After the Emergency Budget the Institute for Fiscal Studies and the Treasury engaged in an extended debate over whether the policies proposed were progressive. That was felt to be key to whether or not the fiscal adjustment was being carried out in a fair way, but I made this point, which Tim very kindly described as "killer":
Suppose you invented a policy, some kind of economic miracle, which doubled the incomes of the poorest ten per cent of families without the Government spending a pound. That would reduce benefit spending. It would also increase tax revenues from the poorest. The same method that the IFS are using in their reports would show the effects of that policy as horribly regressive, cutting spending on the poor and shifting the fiscal scales against them.
I've yet to hear a decent response to that argument. Just the fair point, as I acknowledged at the time, that the Government had asked for it by giving distributional analysis such prominence in the Emergency Budget report. Of course, we don't have a miracle policy to hand, but that little thought experiment shows how distributional analysis often rewards policies that entrench dependency.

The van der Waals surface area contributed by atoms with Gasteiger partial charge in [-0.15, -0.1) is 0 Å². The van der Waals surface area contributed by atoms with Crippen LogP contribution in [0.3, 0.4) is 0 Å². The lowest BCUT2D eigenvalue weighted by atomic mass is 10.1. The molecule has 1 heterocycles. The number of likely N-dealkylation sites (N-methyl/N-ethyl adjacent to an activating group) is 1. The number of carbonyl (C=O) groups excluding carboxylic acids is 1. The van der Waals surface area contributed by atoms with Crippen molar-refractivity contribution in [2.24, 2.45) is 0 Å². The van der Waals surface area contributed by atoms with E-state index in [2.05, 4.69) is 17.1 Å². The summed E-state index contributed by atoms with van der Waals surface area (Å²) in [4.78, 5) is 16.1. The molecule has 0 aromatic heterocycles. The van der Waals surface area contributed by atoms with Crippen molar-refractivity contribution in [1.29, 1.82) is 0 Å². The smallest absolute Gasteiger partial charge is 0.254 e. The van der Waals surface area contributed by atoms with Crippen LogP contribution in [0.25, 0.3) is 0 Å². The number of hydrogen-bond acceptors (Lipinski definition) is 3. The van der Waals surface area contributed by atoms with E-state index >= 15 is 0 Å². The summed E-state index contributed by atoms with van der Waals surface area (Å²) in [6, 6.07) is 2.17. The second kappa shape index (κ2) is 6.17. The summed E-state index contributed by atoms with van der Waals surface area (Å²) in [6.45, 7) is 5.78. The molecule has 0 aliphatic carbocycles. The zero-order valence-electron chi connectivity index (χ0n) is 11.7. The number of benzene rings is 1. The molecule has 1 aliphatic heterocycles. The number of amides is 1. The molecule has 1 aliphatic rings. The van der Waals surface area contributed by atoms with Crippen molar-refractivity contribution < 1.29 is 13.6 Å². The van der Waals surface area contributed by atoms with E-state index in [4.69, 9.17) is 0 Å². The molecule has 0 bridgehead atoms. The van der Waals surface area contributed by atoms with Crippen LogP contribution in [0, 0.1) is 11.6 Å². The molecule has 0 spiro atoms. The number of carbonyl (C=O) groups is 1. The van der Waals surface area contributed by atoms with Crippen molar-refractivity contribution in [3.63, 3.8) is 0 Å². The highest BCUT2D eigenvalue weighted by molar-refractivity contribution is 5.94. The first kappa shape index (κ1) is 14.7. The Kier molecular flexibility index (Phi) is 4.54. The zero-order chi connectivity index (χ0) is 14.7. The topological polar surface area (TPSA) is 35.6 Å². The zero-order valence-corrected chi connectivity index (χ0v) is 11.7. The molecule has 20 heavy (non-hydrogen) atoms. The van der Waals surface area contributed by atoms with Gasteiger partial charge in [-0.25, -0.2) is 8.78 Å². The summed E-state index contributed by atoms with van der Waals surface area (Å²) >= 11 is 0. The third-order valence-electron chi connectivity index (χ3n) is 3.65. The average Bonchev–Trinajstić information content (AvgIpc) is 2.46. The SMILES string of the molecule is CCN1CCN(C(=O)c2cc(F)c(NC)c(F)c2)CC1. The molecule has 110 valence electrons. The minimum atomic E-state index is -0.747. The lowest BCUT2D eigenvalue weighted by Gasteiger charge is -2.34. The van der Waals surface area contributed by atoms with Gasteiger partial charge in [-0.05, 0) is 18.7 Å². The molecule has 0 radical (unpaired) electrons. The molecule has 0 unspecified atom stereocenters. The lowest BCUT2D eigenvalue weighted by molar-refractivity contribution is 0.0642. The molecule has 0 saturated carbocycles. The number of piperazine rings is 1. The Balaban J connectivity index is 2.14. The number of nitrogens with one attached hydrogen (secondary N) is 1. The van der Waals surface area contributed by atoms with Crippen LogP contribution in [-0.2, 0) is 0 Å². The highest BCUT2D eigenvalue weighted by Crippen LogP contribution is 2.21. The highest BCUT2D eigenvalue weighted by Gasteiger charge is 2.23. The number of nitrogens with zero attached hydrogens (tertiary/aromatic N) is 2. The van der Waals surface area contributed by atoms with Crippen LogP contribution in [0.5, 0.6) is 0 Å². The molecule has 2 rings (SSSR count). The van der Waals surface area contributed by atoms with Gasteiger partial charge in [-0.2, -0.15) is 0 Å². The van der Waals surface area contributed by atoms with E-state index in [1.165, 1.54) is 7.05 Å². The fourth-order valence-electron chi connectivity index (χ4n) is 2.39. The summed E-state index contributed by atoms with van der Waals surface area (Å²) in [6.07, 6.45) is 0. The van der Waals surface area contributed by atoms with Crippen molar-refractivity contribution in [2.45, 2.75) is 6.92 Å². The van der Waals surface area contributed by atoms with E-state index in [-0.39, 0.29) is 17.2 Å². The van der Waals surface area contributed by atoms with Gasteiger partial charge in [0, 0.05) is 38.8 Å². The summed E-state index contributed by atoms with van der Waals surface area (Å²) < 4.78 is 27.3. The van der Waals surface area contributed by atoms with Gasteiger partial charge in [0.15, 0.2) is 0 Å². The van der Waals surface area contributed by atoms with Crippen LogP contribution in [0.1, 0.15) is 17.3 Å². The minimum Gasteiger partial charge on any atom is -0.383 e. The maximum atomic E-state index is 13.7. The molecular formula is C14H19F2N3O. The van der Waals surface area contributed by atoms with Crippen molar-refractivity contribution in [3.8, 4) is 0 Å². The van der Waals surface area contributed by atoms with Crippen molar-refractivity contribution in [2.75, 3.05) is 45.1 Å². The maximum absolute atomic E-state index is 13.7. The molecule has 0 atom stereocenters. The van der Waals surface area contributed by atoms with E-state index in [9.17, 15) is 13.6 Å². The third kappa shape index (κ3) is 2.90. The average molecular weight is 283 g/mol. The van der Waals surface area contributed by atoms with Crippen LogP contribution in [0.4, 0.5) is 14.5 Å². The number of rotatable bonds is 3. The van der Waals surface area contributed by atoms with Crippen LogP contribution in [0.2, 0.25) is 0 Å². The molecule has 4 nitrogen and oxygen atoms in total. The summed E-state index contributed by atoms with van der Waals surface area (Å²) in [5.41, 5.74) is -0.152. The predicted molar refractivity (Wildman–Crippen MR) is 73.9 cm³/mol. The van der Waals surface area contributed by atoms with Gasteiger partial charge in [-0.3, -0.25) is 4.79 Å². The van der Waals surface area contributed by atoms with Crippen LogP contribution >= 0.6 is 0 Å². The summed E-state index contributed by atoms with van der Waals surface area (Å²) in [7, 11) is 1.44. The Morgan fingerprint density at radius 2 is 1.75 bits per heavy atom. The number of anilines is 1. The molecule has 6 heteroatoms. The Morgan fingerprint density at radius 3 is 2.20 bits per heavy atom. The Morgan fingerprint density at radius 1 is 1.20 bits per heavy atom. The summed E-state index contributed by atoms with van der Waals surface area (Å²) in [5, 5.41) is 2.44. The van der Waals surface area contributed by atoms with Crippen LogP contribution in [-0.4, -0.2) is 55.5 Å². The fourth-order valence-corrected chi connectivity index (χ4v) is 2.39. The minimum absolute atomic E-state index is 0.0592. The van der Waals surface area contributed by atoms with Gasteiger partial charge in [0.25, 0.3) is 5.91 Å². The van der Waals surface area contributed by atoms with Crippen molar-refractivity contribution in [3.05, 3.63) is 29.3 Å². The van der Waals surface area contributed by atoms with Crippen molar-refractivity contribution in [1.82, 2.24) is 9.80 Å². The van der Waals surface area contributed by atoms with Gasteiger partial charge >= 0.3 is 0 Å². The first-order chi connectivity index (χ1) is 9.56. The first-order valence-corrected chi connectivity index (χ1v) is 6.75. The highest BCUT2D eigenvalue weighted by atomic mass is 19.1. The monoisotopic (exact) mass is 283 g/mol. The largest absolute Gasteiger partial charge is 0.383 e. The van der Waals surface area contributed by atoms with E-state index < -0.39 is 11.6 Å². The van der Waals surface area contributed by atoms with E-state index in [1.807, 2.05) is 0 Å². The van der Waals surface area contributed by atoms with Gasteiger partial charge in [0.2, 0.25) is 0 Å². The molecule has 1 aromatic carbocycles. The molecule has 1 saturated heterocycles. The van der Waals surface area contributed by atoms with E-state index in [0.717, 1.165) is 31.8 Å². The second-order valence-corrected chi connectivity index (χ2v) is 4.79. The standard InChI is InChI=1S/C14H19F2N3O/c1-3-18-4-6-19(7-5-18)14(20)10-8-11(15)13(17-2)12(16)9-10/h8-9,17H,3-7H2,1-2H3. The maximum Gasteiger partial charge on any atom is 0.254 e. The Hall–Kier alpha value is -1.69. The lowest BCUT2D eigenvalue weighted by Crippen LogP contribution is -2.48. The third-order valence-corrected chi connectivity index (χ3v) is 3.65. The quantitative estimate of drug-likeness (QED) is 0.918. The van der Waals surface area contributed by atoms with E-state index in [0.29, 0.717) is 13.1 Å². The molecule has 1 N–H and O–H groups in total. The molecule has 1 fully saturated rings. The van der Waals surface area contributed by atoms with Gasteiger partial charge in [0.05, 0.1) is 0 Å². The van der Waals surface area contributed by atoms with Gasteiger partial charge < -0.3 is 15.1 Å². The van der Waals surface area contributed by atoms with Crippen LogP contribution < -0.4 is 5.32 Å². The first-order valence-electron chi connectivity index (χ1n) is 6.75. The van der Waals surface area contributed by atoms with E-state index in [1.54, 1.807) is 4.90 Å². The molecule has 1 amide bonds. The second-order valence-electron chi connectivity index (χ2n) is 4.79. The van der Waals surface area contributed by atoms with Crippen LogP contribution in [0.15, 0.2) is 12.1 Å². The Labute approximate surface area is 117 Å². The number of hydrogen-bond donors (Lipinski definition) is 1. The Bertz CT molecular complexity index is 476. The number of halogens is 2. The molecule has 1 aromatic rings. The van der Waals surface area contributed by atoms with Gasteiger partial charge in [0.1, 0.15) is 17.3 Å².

Today – as part of the 2020 Tax Commission project – we've released a new research note elaborating on that argument. But we are also looking at the obvious next question: if a distributional analysis weighted a certain way isn't fairness, what is? From the research note:
Many people would understand treating people “unfairly” to mean treating people in similar circumstances differently for no good reason. The Oxford English Dictionary definition of fair is “treating people equally without favouritism or discrimination”."
When you start to think about fairness that way, some very different problems to those suggested by the IFS start to appear. There can be drastic differences in how even the most progressive taxes affect different households. Families with a single earner are hit harder; people whose earnings are irregular instead of constant each year; and hard pressed families whose discretionary incomes are low relative to their gross earnings.
We've explored the issue with the help of some hypothetical examples including Helen Archer, Ian Beale and Susan Boyle. You can read more here.